D.C. Facebook Campaign Asks Congress: 'Are You My Rep?' | WAMU 88.5 - American University Radio

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D.C. Facebook Campaign Asks Congress: 'Are You My Rep?'

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Visitors to the "Are You My Rep" Facebook page can be instantly connected with a member of Congress to ask for support for D.C.
Visitors to the "Are You My Rep" Facebook page can be instantly connected with a member of Congress to ask for support for D.C.

Launched in response to the federal budget riders that include policy pronouncements for the District, the "Are You My Rep?" campaign could possibly sic hordes of D.C. residents on voting members of Congress from Delaware to Wyoming.

Anyone can enter his or her phone number on the campaign's Facebook page. D.C. residents with "202" numbers get a call back with this message.

"Do you know who your member of Congress is? Oh wait, you live in Washington, D.C. You don’t have one," a woman's voice on the recorded message says wryly when you pick up the phone.

"We want to find a representative that will look out for us in Congress," she continues. "You will be connected to a representative at random. Ask them ... if they will support D.C. voting rights."

After gently reminding the caller to be polite, the service connects him or her to the office of a member of the U.S. House of Representatives. When we tested the system here in the WAMU newsroom, our first call today was about to forward us to Rep. Tom Rooney (R-Fla.) On our second try, we were given a choice between Rep. Mike Kelley (R-Pa.) and Rep. Jason Altmire (D-Pa.).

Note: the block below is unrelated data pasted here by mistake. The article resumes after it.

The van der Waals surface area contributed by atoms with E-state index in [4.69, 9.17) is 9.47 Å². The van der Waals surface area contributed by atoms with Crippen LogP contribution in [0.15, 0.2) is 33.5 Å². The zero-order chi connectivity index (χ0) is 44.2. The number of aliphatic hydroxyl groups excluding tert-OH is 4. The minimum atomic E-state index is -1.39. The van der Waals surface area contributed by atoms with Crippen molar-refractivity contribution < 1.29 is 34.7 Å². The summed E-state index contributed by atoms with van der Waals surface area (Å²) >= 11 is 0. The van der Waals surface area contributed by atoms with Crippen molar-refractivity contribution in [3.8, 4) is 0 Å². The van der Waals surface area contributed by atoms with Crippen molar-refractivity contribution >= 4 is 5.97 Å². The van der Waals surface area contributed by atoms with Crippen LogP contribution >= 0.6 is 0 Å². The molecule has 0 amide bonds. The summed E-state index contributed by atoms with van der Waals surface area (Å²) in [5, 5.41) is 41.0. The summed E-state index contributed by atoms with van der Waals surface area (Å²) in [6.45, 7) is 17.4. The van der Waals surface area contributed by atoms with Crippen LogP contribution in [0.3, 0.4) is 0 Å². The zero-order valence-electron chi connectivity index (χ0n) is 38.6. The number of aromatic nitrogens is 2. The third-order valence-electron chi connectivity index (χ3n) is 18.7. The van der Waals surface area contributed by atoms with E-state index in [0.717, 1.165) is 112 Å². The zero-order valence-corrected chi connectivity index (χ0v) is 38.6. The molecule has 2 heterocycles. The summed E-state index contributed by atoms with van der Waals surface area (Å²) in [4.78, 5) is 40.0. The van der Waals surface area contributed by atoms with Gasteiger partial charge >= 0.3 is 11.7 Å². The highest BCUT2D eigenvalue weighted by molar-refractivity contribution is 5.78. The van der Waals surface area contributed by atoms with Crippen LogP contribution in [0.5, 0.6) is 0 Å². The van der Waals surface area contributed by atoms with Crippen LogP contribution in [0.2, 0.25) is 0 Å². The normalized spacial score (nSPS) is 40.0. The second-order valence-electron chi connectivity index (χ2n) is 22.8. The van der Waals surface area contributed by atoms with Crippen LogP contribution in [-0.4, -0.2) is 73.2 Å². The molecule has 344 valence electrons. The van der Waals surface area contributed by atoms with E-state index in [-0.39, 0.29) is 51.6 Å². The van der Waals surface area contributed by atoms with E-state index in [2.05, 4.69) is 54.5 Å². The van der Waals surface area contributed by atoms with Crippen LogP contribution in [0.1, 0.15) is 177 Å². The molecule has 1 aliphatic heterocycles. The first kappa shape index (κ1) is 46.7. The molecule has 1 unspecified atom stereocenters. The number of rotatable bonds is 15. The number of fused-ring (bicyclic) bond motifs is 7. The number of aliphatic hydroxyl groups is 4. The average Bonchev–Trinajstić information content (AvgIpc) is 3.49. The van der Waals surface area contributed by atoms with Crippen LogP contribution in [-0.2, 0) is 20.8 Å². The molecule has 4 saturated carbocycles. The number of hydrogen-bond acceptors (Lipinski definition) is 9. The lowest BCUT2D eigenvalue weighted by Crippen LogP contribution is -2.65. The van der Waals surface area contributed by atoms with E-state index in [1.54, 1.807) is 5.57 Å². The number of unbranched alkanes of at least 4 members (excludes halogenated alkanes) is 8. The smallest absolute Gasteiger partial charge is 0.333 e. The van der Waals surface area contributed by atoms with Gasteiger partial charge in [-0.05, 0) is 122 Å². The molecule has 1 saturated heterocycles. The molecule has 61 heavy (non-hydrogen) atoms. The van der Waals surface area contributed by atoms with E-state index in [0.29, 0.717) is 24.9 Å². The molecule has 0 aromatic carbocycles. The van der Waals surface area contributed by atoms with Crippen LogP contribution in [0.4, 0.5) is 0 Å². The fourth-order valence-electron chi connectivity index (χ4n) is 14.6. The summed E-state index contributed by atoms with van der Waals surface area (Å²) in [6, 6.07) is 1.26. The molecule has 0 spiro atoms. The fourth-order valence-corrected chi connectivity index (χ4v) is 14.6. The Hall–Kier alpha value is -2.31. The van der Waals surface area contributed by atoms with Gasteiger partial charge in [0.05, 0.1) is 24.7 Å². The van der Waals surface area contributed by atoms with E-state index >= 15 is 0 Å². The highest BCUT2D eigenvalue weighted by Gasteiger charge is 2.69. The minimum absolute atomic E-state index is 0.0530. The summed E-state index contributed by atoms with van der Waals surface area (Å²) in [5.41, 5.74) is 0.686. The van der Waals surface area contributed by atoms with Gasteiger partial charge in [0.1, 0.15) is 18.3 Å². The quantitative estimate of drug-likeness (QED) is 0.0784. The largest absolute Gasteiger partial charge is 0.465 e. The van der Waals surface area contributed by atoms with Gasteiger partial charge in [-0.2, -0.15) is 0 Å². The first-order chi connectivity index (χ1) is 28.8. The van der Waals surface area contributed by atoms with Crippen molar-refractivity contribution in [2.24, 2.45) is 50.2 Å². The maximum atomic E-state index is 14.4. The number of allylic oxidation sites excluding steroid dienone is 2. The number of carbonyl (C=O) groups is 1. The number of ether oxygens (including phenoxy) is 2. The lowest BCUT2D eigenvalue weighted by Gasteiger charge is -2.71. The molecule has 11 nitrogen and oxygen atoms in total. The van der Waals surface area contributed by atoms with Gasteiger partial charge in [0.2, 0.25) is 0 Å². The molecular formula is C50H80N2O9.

The campaign is the brainchild of Revolution Messaging, a D.C.-based messaging and marketing firm that has taken the recent affront to D.C.'s rights to heart.

"Like anyone else, we pay local and federal taxes, and this last budget was just too much for us," says Courtney Sieloff, a senior strategist at the company (and the voice on the "Are You My Rep" message).

Although the company usually sets up the service for paying clients, this particular campaign is pro bono. "We're doing this for fun," Sieloff says.

In addition, "we were hoping this action would call attention to this discrepancy. I don’t know that a lot of people are even aware of it," she adds.

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